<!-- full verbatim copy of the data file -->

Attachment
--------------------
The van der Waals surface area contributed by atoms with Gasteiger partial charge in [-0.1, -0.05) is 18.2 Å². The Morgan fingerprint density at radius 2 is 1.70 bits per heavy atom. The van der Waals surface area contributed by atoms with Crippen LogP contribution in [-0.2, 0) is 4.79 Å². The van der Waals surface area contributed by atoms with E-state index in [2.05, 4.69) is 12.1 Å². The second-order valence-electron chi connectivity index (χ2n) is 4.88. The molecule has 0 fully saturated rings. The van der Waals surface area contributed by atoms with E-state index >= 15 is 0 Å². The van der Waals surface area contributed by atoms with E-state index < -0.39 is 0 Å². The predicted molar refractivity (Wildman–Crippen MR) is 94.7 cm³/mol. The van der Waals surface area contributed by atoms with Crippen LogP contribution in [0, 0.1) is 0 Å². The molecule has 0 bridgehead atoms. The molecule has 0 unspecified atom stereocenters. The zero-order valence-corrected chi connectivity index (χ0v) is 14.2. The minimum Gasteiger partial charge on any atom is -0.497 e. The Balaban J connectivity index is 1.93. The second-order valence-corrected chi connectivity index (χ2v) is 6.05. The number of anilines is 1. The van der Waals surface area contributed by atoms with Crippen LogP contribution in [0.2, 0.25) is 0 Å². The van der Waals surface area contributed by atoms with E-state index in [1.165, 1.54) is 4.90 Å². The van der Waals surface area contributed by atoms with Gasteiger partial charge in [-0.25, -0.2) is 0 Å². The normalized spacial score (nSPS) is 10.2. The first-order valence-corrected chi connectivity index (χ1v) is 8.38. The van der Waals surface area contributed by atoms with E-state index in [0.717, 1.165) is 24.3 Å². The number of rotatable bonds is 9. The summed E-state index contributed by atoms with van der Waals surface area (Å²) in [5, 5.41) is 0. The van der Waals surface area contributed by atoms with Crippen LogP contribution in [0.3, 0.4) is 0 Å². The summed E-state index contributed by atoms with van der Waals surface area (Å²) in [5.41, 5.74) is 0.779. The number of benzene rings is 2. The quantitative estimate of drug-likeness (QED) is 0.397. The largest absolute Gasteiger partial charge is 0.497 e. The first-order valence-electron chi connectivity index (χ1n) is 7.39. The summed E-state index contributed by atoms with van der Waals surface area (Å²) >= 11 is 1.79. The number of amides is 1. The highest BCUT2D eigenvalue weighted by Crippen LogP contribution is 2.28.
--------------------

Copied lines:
The van der Waals surface area contributed by atoms with Gasteiger partial charge in [-0.1, -0.05) is 18.2 Å². The Morgan fingerprint density at radius 2 is 1.70 bits per heavy atom. The van der Waals surface area contributed by atoms with Crippen LogP contribution in [-0.2, 0) is 4.79 Å². The van der Waals surface area contributed by atoms with E-state index in [2.05, 4.69) is 12.1 Å². The second-order valence-electron chi connectivity index (χ2n) is 4.88. The molecule has 0 fully saturated rings. The van der Waals surface area contributed by atoms with E-state index >= 15 is 0 Å². The van der Waals surface area contributed by atoms with E-state index < -0.39 is 0 Å². The predicted molar refractivity (Wildman–Crippen MR) is 94.7 cm³/mol. The van der Waals surface area contributed by atoms with Crippen LogP contribution in [0, 0.1) is 0 Å². The molecule has 0 bridgehead atoms. The molecule has 0 unspecified atom stereocenters. The zero-order valence-corrected chi connectivity index (χ0v) is 14.2. The minimum Gasteiger partial charge on any atom is -0.497 e. The Balaban J connectivity index is 1.93. The second-order valence-corrected chi connectivity index (χ2v) is 6.05. The number of anilines is 1. The van der Waals surface area contributed by atoms with Crippen LogP contribution in [0.2, 0.25) is 0 Å². The van der Waals surface area contributed by atoms with E-state index in [1.165, 1.54) is 4.90 Å². The van der Waals surface area contributed by atoms with Gasteiger partial charge in [-0.25, -0.2) is 0 Å². The normalized spacial score (nSPS) is 10.2. The first-order valence-corrected chi connectivity index (χ1v) is 8.38. The van der Waals surface area contributed by atoms with E-state index in [0.717, 1.165) is 24.3 Å². The number of rotatable bonds is 9. The summed E-state index contributed by atoms with van der Waals surface area (Å²) in [5, 5.41) is 0. The van der Waals surface area contributed by atoms with Crippen LogP contribution in [0.3, 0.4) is 0 Å². The summed E-state index contributed by atoms with van der Waals surface area (Å²) in [5.41, 5.74) is 0.779. The number of benzene rings is 2. The quantitative estimate of drug-likeness (QED) is 0.397. The largest absolute Gasteiger partial charge is 0.497 e. The first-order valence-electron chi connectivity index (χ1n) is 7.39. The summed E-state index contributed by atoms with van der Waals surface area (Å²) >= 11 is 1.79. The number of amides is 1. The highest BCUT2D eigenvalue weighted by Crippen LogP contribution is 2.28.